Archive for category: Libertarianism

We’ve Got An Uphill Battle Here….

11 Aug
August 11, 2012

Most of the time I understand that my views are far outside of the mainstream. For FSM’s sake, I’m a wookie-suited libertarian atheist who revels in the geek/nerd culture. Still, there are sometimes when that fact I’m outside the mainstream gets slapped across my face. Hard.

From comes this article: “Gallup: Majority of Americans Think TSA is Effective.”

For all the Transportation Security Administration (TSA) horror stories that pop up in local papers, then Drudge, then (often) Reason, turns out according to Gallup, that group of much-maligned gropers are doing okay. Or rather, 54 percent of poll respondees say that the TSA is doing a “good or excellent” job. However, a paltry 13 percent (barely more than the 12 percent who said “poor”) actually think the TSA is “excellent.”

WTF? Only 13% of respondents said the TSA was doing a poor job? After all the horror stories (some with video) that have been blasted across the blogs and news sites? Exactly how do these poll respondents think that TSA is effective? It’s probably like this:

The government promised that with the TSA in place, the planes wouldn’t be taken over by terrorists and crashed into buildings anymore. No planes have been taken over by terrorists and crashed into buildings. Except for lone wackos who crash their own planes into buildings. Or the terrorists that are stopped by the passengers themselves.

Since September 11, Americans have an instinctual understanding that they can no longer be passive observers during a terrorist attack on a plane. If that rare occurrence happens, then they are dead unless they fight. Unfortunately that knowledge hasn’t seemed to seep into their thinking minds. They are fully content with the theater security that is the TSA. There might be some grumbling from the conservatives on how the Israelis do it better (which is a bullshit argument when you compare Israeli and American flight volumes). There might be grumbling from liberals on lost liberties (which needs to be more than grumbling). Yet all of them are just fine with the government “securing” the airplanes.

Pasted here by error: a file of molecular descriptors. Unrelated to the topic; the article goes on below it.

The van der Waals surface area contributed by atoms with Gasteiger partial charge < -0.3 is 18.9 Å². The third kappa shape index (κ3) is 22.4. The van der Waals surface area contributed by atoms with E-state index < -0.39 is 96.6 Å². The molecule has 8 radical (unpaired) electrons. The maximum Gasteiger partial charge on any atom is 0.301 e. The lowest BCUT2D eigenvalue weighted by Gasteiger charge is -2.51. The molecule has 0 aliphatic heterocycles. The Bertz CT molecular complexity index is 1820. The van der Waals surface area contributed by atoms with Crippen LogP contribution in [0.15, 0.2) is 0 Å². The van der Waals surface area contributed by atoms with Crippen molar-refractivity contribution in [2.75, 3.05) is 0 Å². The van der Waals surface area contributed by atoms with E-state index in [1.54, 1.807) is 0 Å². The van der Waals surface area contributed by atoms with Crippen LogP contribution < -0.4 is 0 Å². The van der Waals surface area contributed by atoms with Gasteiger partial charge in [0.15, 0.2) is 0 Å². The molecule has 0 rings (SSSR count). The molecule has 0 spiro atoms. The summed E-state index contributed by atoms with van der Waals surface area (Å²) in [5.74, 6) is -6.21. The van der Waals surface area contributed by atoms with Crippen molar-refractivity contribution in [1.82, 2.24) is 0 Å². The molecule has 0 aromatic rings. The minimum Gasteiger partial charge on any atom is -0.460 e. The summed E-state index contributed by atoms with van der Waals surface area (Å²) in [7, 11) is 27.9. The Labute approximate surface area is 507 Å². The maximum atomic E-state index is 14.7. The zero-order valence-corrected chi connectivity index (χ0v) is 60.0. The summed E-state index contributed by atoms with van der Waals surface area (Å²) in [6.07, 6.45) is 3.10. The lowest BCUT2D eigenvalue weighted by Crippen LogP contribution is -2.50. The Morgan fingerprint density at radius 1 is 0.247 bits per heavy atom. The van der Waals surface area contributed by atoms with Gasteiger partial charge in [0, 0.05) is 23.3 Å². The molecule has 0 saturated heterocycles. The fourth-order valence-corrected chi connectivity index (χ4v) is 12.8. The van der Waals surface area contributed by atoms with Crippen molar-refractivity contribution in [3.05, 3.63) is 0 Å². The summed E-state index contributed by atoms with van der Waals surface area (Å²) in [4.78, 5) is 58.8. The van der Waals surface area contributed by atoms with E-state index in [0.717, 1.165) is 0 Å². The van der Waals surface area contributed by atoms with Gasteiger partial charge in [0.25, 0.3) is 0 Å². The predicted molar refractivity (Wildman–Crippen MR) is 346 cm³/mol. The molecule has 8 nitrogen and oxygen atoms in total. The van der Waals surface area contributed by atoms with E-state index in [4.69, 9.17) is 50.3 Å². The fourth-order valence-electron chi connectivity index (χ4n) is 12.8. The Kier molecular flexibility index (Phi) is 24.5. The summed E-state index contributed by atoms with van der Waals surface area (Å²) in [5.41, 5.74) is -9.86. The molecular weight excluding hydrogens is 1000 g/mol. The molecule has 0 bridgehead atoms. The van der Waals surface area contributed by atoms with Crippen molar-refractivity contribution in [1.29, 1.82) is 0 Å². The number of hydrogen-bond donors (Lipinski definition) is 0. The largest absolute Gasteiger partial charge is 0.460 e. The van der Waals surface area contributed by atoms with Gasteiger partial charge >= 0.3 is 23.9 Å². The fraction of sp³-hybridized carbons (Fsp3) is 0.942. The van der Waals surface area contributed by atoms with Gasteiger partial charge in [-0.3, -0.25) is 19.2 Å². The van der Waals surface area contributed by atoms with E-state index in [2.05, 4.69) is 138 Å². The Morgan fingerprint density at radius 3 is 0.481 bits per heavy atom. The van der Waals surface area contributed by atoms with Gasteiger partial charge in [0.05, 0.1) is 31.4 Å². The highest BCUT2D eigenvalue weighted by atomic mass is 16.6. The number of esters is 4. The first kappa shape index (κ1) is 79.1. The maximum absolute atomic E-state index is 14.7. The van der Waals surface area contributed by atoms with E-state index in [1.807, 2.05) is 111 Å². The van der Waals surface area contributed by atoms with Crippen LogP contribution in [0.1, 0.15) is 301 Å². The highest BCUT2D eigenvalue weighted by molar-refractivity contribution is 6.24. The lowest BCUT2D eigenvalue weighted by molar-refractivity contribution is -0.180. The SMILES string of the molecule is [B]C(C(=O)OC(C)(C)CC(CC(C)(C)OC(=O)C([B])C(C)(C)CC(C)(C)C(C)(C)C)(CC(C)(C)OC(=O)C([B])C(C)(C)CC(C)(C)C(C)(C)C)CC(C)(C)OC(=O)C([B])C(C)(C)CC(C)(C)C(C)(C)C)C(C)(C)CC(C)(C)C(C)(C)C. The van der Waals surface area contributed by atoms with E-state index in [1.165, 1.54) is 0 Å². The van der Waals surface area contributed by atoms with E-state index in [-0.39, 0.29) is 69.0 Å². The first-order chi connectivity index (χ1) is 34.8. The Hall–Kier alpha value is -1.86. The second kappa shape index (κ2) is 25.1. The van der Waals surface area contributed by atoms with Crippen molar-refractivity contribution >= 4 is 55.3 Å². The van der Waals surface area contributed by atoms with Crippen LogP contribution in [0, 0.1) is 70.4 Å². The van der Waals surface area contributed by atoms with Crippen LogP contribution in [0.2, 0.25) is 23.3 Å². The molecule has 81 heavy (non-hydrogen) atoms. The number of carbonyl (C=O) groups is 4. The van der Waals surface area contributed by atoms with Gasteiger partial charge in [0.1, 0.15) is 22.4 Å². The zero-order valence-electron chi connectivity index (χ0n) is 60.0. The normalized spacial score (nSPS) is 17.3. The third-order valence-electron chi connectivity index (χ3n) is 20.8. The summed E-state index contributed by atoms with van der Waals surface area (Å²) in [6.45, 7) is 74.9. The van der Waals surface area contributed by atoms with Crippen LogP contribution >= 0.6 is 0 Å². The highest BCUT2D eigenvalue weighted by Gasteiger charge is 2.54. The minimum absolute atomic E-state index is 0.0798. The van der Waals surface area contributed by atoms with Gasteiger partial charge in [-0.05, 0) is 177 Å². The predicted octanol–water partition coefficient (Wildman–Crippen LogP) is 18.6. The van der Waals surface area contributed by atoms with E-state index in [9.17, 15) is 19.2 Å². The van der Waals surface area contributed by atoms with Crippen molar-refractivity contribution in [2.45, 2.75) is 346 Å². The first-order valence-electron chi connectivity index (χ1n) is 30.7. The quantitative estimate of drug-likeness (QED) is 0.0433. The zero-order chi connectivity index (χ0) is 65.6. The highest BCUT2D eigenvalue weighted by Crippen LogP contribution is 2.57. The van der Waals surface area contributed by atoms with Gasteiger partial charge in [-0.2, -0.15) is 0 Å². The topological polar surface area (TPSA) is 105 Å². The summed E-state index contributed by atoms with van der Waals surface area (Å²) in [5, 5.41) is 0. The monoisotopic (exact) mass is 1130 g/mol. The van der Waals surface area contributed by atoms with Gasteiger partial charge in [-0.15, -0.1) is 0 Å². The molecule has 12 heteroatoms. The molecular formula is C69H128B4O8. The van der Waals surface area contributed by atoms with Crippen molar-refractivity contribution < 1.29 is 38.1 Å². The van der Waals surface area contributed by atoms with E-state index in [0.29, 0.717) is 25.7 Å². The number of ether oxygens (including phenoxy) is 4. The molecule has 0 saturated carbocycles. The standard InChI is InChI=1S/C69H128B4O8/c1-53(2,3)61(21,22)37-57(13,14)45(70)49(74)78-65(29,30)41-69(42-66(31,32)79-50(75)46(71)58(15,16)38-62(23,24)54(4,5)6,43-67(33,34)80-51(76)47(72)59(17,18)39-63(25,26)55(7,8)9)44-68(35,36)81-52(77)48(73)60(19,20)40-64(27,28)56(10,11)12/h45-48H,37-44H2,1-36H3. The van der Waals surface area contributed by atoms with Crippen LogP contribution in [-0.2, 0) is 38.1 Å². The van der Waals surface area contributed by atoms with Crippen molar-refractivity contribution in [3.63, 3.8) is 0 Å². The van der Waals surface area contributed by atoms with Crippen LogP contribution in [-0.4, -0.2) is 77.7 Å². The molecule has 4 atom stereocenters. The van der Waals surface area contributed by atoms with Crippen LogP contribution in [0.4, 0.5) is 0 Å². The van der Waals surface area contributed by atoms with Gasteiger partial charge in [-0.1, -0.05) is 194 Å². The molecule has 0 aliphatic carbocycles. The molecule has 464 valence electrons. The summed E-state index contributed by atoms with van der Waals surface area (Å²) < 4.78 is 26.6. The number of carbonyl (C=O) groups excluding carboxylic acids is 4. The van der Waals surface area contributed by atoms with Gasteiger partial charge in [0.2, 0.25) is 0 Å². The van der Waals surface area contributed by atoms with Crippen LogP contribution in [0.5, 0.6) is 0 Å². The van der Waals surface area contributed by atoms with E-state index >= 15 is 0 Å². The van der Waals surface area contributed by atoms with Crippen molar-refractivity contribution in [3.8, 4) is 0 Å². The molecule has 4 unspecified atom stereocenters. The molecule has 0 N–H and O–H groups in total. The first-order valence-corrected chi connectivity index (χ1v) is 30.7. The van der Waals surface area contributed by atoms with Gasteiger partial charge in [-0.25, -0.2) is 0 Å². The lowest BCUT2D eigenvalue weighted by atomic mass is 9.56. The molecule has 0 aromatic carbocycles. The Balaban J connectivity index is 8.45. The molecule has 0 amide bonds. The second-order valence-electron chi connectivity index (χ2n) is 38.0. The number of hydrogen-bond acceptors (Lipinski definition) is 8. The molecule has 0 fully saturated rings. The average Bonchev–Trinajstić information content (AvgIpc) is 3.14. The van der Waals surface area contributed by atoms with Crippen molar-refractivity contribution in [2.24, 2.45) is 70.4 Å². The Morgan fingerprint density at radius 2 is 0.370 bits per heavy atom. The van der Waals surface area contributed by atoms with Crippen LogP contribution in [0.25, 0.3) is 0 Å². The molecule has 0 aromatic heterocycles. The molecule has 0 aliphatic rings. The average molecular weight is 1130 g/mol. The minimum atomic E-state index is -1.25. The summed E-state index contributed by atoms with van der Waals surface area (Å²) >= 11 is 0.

So, if I hate the TSA, what would I do to make the airplanes safer? First, privatize airport security and make the airports and airlines directly responsible for them, as in civil liability. Private security would be forced to find that crossroad between cost, effectiveness, and intrusiveness. It would also make it easier for airports and airlines to switch companies if the current provider is not doing a good job. (Yay free markets.) Second, allow us to start carrying our weapons back onto the planes. I mean everyone. Pilots, stewardesses, passengers. Let us have our guns, knives, stun guns, batons. I don’t care if you ask that only CCW holders carry onto the planes. Just enforce the same laws that govern us on the ground. Those laws seem to work pretty well on the ground, they should work just fine in an aluminum tube flying at 30,000 feet.

Friday Quote – 8/3/12

03 Aug
August 3, 2012

“A citizen may not be required to offer ‘good and substantial reason’ why he should be permitted to exercise his rights. The right’s existence is all the reason he needs.”

U.S. District Court Judge Benson E. Legg, Wollard v. Sheridan, 2012.